*Empty the urinals (I have two so I don't have to do this but four times a day)
*Empty the bedside commode and wash it
Computer time-emails, blog, forums, games, etc.
Pick up medicines from the drugstore
Buy two skeins of yarn from WalMart
*Fix lunch or fly to get it
*Fix dinner or fly to get it
*Spend additional time with hubby
Work on Christmas presents (shawls, caps, and scarves)
Buy hubby some more pajama pants
*Check and refill humidifier on hubby's oxygen condenser
*Rehab exercise 2X a day
*Hospice schedule (CNA, nurses, social workers, clergy, volunteers, sitters)
Kill the swarm of fruit flies without spraying
Vacuum the carpets
Clean the litter boxes for cats and rabbits
All the things marked with an asterisk have to be done daily and sometimes multiple times a day. All others are optional to a point. I look at my list and put numbers to prioritize the tasks and see what can be put off until the next day or next week. It's my front seat/backseat method in infinite detail.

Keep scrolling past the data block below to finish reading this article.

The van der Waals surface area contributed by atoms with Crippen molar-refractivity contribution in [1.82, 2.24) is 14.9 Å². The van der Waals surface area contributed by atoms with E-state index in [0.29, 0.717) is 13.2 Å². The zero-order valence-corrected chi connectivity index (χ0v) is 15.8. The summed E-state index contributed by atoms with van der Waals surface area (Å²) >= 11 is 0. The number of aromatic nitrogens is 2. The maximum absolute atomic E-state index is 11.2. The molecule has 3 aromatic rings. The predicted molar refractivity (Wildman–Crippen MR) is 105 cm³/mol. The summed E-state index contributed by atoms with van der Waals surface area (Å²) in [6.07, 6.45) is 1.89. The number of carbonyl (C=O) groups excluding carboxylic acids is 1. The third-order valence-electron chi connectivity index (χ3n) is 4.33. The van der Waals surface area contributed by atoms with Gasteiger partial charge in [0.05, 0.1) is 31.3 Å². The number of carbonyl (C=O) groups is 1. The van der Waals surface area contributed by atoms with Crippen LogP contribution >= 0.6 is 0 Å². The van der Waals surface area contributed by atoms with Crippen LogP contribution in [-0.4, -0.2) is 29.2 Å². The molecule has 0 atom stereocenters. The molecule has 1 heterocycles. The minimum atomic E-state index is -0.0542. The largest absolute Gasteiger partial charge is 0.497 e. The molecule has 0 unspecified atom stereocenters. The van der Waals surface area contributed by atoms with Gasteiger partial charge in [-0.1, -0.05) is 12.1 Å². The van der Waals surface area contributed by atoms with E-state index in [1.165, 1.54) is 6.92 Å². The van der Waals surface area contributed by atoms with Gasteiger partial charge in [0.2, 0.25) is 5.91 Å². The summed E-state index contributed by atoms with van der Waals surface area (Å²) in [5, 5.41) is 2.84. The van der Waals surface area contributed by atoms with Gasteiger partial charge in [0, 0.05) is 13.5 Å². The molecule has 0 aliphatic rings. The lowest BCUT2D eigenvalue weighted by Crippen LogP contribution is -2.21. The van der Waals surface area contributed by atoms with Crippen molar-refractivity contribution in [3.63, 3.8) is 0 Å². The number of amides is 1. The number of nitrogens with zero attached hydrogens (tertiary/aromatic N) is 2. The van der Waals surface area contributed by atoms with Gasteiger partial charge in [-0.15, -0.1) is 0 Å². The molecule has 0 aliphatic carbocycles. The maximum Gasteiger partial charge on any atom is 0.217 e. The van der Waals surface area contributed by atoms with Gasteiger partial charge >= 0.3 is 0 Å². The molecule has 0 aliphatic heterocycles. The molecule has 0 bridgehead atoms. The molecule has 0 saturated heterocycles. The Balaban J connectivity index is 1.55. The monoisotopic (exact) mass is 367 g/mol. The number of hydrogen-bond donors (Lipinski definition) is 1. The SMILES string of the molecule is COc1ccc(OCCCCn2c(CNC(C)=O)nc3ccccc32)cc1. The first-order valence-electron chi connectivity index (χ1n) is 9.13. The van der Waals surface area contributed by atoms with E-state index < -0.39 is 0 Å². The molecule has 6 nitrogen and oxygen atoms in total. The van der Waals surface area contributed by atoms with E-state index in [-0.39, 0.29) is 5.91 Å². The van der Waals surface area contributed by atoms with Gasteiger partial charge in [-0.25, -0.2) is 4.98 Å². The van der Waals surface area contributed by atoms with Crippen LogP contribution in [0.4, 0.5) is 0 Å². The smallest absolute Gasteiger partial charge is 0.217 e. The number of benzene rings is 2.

The medicines he can take by himself are in a pillbox for the week. That way I know what I will run out of first for reordering and can tell his nurse when she comes. I never wait until the last minute to do this because she may have to get a prescription signed by the doctor first especially his morphine. Some, like his morphine, have to be measured and given to him.The same goes for my medicines.
Grocery shopping is a HUGE energy expenditure for me with bottled water and soda pop. This is a one time event that leaves me wiped out for the day. Even with me riding around in the store on one of those scooters, if I can find one. I shop at Winn Dixie because it's an older, smaller store and it's close to the house. I asked the manager if I can use one of the bag boys to help me shop for the big items like Coke Zero (hubby's fav) or water. They load it into a big buggy and roll it up yo the front of the store until I'm ready to checkout. This helps a bunch! But still I'm juggling pennies to buy what I need as I go through the store.